Monday, 13 June 2016

Trails and Tribe-ulations

Monday morning arrived with the chirrup of a phone-based alarm. Coffee, energy bar (see below), and out the door. I'm going to set the scene with a little "selfie video" I shot whilst sitting in the car.




SUCH ENTHUSIASM!!!

The lady on the desk knew how much to charge me, which was already an improvement over last week, though she did laugh wryly whilst looking out of the window when I mentioned the track. Still, needs must, and it's not like I'd miss a race because of a bit of rain. Besides, I had my awesome (if now slightly worn) Inov-8 Race Ultra Shell HZ U on, so I really had no excuse. That shell deserves a dedicated review at some point but, for now, suffice it to say I like it a lot.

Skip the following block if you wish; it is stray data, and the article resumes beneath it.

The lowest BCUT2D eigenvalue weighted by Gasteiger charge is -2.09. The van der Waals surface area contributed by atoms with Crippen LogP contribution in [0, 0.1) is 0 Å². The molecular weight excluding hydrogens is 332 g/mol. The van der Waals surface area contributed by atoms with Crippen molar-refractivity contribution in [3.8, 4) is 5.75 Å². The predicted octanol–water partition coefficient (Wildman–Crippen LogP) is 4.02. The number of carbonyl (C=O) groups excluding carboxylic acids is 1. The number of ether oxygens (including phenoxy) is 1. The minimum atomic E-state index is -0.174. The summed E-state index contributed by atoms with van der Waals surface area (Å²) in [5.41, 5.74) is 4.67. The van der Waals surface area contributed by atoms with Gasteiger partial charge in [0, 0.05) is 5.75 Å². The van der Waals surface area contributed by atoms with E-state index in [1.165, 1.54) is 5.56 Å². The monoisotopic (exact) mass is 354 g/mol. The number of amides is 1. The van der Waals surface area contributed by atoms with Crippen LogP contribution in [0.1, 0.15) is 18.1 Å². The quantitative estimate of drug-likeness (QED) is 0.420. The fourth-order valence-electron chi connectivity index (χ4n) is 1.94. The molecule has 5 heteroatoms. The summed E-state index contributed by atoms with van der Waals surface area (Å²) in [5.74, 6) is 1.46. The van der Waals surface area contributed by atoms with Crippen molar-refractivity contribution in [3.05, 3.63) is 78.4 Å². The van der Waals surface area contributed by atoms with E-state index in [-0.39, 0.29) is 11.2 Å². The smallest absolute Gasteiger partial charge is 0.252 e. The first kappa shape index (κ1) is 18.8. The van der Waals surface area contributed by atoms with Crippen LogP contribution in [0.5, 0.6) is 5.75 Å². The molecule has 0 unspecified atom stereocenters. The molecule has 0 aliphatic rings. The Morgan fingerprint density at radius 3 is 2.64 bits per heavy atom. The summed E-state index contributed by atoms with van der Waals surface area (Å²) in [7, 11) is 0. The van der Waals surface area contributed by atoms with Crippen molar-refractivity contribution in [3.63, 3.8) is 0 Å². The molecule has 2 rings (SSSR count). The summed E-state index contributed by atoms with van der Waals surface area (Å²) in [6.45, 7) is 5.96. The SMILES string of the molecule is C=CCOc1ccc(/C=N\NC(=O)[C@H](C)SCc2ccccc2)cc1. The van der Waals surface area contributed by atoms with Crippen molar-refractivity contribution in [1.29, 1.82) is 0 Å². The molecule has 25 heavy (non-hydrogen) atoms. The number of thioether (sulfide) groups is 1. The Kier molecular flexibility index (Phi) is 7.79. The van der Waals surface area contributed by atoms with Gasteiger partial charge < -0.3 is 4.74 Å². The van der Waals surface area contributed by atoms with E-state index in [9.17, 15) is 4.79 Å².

I felt like changing things up a little, so Monday's soundtrack wasn't my tried-and-tested Rage Against The Machine. Instead, I opted for The Prodigy's 'Fat of the Land'. 8 laps to warm-up, some stretching, and then into the meat of the workout.

The workout. Oh the workout. How do you make a slow trail-plodder whinge? Stick him on a track and ask him to run 'fast', where there's a uniform surface and no hills to hide behind. Had to pause between the third and fourth intervals. Hard efforts in the morning don't agree with me. On restarting, I tried to "make the last one a fast one" and failed SPECTACULARLY! Epic fade towards the end... The watch showed my pace as a full 30s per mile slower than target (which Strava seems to have missed. Maybe it was looking the other way at the time?). Get in. Still, equating that to doing strength work to failure, at least it means I couldn't actually have given any more. Or something. My pacing seemed more consistent this week, which is promising.